Come on home, Edward Snowden, and stand trial. Explain to your fellow Americans in open court how it is that you are a whistleblower and not a criminal.
Only then, if and when you are convicted, should any president consider granting you a pardon.
Last week, several of the world’s most respected human rights and civil rights groups, including the ACLU and Amnesty International, launched a new campaign to encourage President Obama to pardon Snowden, who in 2013 leaked state secrets. Snowden, now holed up in Russia, revealed classified documents that showed how the National Security Agency conducts a secret global surveillance program.
There is no question Snowden — made out to be a hero in a new movie directed by Oliver Stone — did our nation a great deal of good. Americans were alarmed to learn just how extensively our government, without judicial warrants, pried into the phone calls, emails and other records of ordinary citizens. In 2014, Congress rewrote a law to reduce incursions on privacy, and everyone from citizens to businesses has been more cautious about protecting privacy.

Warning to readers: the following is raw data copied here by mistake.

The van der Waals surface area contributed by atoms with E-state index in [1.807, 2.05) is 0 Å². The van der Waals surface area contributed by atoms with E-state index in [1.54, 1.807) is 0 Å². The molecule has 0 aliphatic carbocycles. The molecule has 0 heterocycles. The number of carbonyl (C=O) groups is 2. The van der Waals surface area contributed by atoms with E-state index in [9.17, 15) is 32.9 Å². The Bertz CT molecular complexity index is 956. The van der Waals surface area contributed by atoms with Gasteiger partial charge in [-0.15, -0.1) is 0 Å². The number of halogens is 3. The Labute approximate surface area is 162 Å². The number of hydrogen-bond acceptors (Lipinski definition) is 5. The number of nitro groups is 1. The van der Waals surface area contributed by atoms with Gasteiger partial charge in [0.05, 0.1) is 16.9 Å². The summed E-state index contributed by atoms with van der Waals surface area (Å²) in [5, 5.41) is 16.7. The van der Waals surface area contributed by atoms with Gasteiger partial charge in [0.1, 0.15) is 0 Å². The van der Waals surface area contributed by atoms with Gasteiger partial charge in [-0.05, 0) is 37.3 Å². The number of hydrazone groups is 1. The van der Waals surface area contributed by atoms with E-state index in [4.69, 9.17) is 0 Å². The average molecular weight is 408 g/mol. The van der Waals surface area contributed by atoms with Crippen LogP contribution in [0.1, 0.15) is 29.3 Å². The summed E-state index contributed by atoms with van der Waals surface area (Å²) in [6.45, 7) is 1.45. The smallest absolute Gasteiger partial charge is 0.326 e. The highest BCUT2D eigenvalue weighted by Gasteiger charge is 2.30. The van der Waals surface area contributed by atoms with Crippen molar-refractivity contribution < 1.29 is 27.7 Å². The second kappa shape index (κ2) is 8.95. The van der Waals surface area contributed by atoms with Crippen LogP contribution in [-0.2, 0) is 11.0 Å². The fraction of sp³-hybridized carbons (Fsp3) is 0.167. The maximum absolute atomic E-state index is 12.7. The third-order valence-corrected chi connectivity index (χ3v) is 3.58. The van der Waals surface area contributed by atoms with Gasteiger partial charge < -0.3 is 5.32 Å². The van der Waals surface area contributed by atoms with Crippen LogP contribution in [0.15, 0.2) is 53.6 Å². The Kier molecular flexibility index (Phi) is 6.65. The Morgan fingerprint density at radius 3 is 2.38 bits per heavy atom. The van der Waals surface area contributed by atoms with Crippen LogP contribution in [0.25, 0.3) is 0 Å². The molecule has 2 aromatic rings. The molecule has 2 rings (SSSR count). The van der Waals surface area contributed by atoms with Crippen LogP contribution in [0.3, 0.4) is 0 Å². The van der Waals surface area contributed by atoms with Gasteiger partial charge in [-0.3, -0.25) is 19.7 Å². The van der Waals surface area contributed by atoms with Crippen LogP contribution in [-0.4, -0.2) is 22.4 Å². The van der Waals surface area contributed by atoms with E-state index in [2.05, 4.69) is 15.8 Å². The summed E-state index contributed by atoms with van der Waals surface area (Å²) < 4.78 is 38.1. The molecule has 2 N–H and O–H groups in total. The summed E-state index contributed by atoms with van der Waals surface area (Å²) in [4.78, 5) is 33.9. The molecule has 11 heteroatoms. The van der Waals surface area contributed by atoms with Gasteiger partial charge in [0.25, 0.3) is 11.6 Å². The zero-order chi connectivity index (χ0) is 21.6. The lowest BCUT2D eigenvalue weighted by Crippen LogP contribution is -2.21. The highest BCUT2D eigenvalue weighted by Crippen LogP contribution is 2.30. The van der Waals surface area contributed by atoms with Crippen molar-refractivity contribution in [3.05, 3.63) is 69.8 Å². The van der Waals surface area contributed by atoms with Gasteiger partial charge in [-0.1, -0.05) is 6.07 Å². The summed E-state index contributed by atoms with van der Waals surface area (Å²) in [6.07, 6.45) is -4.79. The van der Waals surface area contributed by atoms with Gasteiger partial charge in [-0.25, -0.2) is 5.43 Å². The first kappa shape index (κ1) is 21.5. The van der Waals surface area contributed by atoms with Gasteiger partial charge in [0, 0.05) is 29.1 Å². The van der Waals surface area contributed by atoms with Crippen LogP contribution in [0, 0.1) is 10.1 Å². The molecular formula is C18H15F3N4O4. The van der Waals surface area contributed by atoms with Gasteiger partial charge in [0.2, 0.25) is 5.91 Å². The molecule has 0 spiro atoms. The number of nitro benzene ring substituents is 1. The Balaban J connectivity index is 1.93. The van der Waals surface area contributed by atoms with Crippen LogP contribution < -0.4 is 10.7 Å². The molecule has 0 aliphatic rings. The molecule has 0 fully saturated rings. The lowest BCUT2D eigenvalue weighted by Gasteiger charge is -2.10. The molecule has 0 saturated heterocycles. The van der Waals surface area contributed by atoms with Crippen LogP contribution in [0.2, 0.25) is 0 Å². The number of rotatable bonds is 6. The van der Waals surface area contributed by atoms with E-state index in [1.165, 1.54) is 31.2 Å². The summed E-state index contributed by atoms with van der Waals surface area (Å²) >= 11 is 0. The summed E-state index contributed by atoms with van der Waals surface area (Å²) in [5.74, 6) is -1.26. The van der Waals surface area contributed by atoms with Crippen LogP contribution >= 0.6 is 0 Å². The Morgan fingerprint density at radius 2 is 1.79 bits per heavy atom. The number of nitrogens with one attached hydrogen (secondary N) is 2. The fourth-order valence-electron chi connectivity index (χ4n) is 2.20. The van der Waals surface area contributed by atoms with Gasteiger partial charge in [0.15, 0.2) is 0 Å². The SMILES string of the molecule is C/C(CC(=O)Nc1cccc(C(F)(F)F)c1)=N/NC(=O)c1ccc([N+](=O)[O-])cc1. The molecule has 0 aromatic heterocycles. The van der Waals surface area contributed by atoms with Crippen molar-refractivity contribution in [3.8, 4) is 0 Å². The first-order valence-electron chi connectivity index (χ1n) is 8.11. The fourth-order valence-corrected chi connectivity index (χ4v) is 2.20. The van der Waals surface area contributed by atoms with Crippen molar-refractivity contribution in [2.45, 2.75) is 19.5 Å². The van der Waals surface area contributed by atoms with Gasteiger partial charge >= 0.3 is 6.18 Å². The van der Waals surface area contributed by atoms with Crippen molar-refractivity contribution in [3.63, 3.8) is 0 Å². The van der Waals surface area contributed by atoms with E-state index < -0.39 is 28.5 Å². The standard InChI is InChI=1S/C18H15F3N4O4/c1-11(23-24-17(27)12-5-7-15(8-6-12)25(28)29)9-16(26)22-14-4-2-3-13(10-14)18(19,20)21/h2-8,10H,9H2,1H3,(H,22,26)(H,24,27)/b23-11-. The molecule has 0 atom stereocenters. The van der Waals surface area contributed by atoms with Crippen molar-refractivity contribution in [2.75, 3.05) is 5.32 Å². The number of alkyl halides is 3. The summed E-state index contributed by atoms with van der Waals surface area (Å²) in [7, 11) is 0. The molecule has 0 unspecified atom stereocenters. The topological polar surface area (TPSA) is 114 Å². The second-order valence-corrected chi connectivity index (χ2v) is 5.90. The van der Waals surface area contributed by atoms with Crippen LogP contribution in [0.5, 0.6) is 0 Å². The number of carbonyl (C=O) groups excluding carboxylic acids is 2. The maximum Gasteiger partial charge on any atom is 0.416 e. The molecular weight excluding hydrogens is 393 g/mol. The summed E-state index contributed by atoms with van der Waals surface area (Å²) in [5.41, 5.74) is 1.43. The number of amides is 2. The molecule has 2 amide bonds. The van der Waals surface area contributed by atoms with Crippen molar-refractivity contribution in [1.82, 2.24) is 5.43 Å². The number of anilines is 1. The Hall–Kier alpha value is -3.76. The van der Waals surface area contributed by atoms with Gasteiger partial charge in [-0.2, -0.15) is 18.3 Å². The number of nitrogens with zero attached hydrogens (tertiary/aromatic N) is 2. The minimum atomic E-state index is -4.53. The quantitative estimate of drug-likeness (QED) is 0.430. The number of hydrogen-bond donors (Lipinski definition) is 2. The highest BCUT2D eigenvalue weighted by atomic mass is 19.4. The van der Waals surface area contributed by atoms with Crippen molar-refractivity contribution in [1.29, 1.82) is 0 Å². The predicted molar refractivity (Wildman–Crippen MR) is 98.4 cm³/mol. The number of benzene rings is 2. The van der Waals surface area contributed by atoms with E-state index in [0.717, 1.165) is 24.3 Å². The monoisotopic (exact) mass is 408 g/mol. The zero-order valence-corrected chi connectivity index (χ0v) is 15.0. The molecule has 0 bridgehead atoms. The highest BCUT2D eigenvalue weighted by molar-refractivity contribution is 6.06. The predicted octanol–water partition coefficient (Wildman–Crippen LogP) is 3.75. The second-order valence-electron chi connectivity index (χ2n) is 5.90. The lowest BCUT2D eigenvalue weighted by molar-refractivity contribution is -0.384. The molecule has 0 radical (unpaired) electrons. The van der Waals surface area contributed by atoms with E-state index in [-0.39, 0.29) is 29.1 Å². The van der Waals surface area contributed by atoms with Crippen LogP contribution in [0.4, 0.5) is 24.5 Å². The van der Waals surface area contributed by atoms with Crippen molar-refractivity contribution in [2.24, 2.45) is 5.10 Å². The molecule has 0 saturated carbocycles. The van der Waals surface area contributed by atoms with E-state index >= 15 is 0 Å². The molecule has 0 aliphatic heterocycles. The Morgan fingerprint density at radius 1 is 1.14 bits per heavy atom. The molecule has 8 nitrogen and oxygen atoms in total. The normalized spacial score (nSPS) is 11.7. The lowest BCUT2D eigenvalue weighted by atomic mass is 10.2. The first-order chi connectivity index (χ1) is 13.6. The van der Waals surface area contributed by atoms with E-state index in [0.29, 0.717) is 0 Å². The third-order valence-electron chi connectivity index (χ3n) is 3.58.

But the truth remains that we live in a dangerous world, and the surveillance work of the National Security Agency and the Central Intelligence Agency remains essential to our national security. To think otherwise is naive. And while our snoops must be reined in and monitored by laws and courts, the legitimate work they do would become impossible if any government employee or contractor — such as Snowden — felt free to reveal state secrets as he or she saw fit.
That can never be their call.
Obama and presidential candidates Hillary Clinton and Donald J. Trump all say Snowden does not deserve a pardon at this time.
Trials come first and pardons later, if at all.
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